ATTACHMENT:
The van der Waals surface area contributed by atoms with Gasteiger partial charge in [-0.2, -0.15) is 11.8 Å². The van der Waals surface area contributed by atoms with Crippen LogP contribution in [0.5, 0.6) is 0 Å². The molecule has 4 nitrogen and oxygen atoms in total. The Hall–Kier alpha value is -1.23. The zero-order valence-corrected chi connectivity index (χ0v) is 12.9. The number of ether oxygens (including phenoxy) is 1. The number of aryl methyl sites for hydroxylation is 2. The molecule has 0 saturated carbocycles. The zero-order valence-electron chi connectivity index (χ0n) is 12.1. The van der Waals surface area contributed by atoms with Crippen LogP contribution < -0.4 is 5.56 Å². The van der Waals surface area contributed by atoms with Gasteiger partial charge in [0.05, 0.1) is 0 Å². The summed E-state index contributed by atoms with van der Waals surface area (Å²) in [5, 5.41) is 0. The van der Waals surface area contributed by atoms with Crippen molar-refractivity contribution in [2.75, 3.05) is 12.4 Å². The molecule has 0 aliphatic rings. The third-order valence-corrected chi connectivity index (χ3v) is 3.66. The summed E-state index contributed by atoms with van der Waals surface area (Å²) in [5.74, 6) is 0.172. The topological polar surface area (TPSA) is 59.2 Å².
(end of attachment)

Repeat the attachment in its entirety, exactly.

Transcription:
The van der Waals surface area contributed by atoms with Gasteiger partial charge in [-0.2, -0.15) is 11.8 Å². The van der Waals surface area contributed by atoms with Crippen LogP contribution in [0.5, 0.6) is 0 Å². The molecule has 4 nitrogen and oxygen atoms in total. The Hall–Kier alpha value is -1.23. The zero-order valence-corrected chi connectivity index (χ0v) is 12.9. The number of ether oxygens (including phenoxy) is 1. The number of aryl methyl sites for hydroxylation is 2. The molecule has 0 saturated carbocycles. The zero-order valence-electron chi connectivity index (χ0n) is 12.1. The van der Waals surface area contributed by atoms with Crippen LogP contribution < -0.4 is 5.56 Å². The van der Waals surface area contributed by atoms with Gasteiger partial charge in [0.05, 0.1) is 0 Å². The summed E-state index contributed by atoms with van der Waals surface area (Å²) in [5, 5.41) is 0. The van der Waals surface area contributed by atoms with Crippen molar-refractivity contribution in [2.75, 3.05) is 12.4 Å². The molecule has 0 aliphatic rings. The third-order valence-corrected chi connectivity index (χ3v) is 3.66. The summed E-state index contributed by atoms with van der Waals surface area (Å²) in [5.74, 6) is 0.172. The topological polar surface area (TPSA) is 59.2 Å².